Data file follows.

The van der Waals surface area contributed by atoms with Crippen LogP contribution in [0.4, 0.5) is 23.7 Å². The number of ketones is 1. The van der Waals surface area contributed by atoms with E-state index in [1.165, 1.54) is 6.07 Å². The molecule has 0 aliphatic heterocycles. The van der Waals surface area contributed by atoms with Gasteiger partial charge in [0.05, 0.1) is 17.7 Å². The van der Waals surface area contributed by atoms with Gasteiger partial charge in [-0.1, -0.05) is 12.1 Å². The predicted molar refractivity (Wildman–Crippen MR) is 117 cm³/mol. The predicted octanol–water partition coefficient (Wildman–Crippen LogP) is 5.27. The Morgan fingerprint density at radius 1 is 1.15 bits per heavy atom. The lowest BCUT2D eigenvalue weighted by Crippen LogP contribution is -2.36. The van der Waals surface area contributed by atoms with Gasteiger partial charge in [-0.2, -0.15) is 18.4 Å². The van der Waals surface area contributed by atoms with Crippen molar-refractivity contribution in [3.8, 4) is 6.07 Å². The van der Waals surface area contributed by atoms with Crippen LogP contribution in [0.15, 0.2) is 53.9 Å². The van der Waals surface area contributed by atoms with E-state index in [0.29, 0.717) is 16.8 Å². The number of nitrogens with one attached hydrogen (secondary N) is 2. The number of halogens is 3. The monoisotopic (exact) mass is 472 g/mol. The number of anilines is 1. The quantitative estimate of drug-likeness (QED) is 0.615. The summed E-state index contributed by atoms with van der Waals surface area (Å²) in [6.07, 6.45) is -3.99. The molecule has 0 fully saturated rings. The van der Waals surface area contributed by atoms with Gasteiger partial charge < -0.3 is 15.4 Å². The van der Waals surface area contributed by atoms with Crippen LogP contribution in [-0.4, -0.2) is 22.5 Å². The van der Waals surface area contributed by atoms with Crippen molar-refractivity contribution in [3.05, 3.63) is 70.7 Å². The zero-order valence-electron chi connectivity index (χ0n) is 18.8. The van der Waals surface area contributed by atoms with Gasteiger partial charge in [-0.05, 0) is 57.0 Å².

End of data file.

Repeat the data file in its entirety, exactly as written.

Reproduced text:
The van der Waals surface area contributed by atoms with Crippen LogP contribution in [0.4, 0.5) is 23.7 Å². The number of ketones is 1. The van der Waals surface area contributed by atoms with E-state index in [1.165, 1.54) is 6.07 Å². The molecule has 0 aliphatic heterocycles. The van der Waals surface area contributed by atoms with Gasteiger partial charge in [0.05, 0.1) is 17.7 Å². The van der Waals surface area contributed by atoms with Gasteiger partial charge in [-0.1, -0.05) is 12.1 Å². The predicted molar refractivity (Wildman–Crippen MR) is 117 cm³/mol. The predicted octanol–water partition coefficient (Wildman–Crippen LogP) is 5.27. The Morgan fingerprint density at radius 1 is 1.15 bits per heavy atom. The lowest BCUT2D eigenvalue weighted by Crippen LogP contribution is -2.36. The van der Waals surface area contributed by atoms with Gasteiger partial charge in [-0.2, -0.15) is 18.4 Å². The van der Waals surface area contributed by atoms with Crippen molar-refractivity contribution in [3.8, 4) is 6.07 Å². The van der Waals surface area contributed by atoms with Crippen LogP contribution in [0.15, 0.2) is 53.9 Å². The van der Waals surface area contributed by atoms with E-state index in [0.29, 0.717) is 16.8 Å². The number of nitrogens with one attached hydrogen (secondary N) is 2. The number of halogens is 3. The monoisotopic (exact) mass is 472 g/mol. The number of anilines is 1. The quantitative estimate of drug-likeness (QED) is 0.615. The summed E-state index contributed by atoms with van der Waals surface area (Å²) in [6.07, 6.45) is -3.99. The molecule has 0 fully saturated rings. The van der Waals surface area contributed by atoms with Gasteiger partial charge < -0.3 is 15.4 Å². The van der Waals surface area contributed by atoms with Crippen LogP contribution in [-0.4, -0.2) is 22.5 Å². The van der Waals surface area contributed by atoms with Crippen molar-refractivity contribution in [3.05, 3.63) is 70.7 Å². The zero-order valence-electron chi connectivity index (χ0n) is 18.8. The van der Waals surface area contributed by atoms with Gasteiger partial charge in [-0.05, 0) is 57.0 Å².